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NBA Plans for Fan Attendance for 2020-2021 Season

By Milo Boublik

New York City, New York

NBA is responsibly handling the safety of the league (Photo Credit: The New Yorker)

Now that the NBA and the National Basketball Players Association (NBPA) have finally come to an agreement on the dates of free agency and the beginning of the season, the NBA is announcing its plans for fan attendance for the 2020-2021 season. 

The NBA season is set to begin on December 22, a date in near future when COVID-19 will likely be as rampant, if not worse, than it is now across the country. COVID-19 is beginning to spike again across the country; however, the NBA remains dedicated to bringing fans into some arenas at the beginning of the season. 

The NBA released its protocols for fan attendance next year in eligible arenas. These protocols require that fans sitting 30 feet from the court test negative for COVID-19 two days before the game or they take a rapid test the day of, food and drinks will not be available for fans sitting 30 feet from the court, NBA teams are allowed to have plexiglass in between benches and seats, NBA teams can have fans at 50% capacity if every fan is tested or the “local county’s positivity rate is three percent or below and seven-day average of new cases per 100,000 residents is 10 or fewer” and all fans older than two are required to practice social distancing, wear a mask and participate in a symptom survey when entering arenas.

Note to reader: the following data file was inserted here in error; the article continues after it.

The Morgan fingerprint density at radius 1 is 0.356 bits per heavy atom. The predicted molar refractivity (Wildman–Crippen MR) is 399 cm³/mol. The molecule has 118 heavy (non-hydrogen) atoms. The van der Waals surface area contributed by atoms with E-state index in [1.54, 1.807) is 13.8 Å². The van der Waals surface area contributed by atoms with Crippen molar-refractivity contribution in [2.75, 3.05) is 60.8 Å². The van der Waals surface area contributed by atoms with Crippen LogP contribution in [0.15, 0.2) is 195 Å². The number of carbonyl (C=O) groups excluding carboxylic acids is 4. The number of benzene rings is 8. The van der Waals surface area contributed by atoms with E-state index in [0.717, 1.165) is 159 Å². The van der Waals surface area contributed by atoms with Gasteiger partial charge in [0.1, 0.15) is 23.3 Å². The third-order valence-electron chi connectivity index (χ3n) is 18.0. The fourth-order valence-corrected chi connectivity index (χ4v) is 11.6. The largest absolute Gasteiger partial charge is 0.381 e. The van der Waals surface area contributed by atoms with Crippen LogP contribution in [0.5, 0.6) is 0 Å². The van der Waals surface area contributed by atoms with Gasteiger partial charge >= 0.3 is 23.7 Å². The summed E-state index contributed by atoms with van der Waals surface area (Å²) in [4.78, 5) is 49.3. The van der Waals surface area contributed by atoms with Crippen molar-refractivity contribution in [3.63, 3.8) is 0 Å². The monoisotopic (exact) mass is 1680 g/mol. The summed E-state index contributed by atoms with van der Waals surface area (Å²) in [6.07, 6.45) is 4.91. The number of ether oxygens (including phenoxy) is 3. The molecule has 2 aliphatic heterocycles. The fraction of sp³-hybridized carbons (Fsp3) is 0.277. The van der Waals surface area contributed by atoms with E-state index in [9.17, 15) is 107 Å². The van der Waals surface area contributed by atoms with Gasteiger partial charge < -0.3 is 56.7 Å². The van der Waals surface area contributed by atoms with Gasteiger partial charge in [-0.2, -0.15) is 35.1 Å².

For some arenas, however, there are restrictions placed on them by the city or state where they are located, and these government restrictions will prohibit any fans from attending games, regardless of NBA protocols. For example, in New York, where the arenas of both the Knicks and the Nets are located, Governor Andrew Cuomo has a policy in place that would prevent any fans from attending games. This policy states, “No live audience, fans, or spectators are allowed to attend or permitted to enter any professional sports venue, even if an outdoor venue.”

Other organizations, not forced by government policy, have decided to not allow fans to attend the games because of advice from health officials. The Los Angeles Lakers and the Los Angeles Clippers, for example, announced that all Lakers and Clippers games at their shared home arena, Staples Center, will be played without fans until otherwise stated. The Lakers released a statement that said, “The health and safety of our fans, players, staff and community are our main priority and we will continue to work with state and local officials to come up with a plan to safely welcome fans back to Staples Center in adherence with local, state and NBA guidelines.”

Although some of the NBA protocols, such as having 50% fan capacity, may seem unsafe, the NBA has proven that it is capable of responsibly handling the safety of the league during the pandemic. Over the three-month period when NBA teams played in the bubble in Orlando, there were zero reported COVID-19 cases among hundreds of players, coaches and staff. The new fan protocols might seem inconsistent with the NBA’s overall cautious and responsible approach to COVID-19, but the NBA has been successful at handling COVID-19 in the past, and there is no reason to believe that this trend will not continue. 


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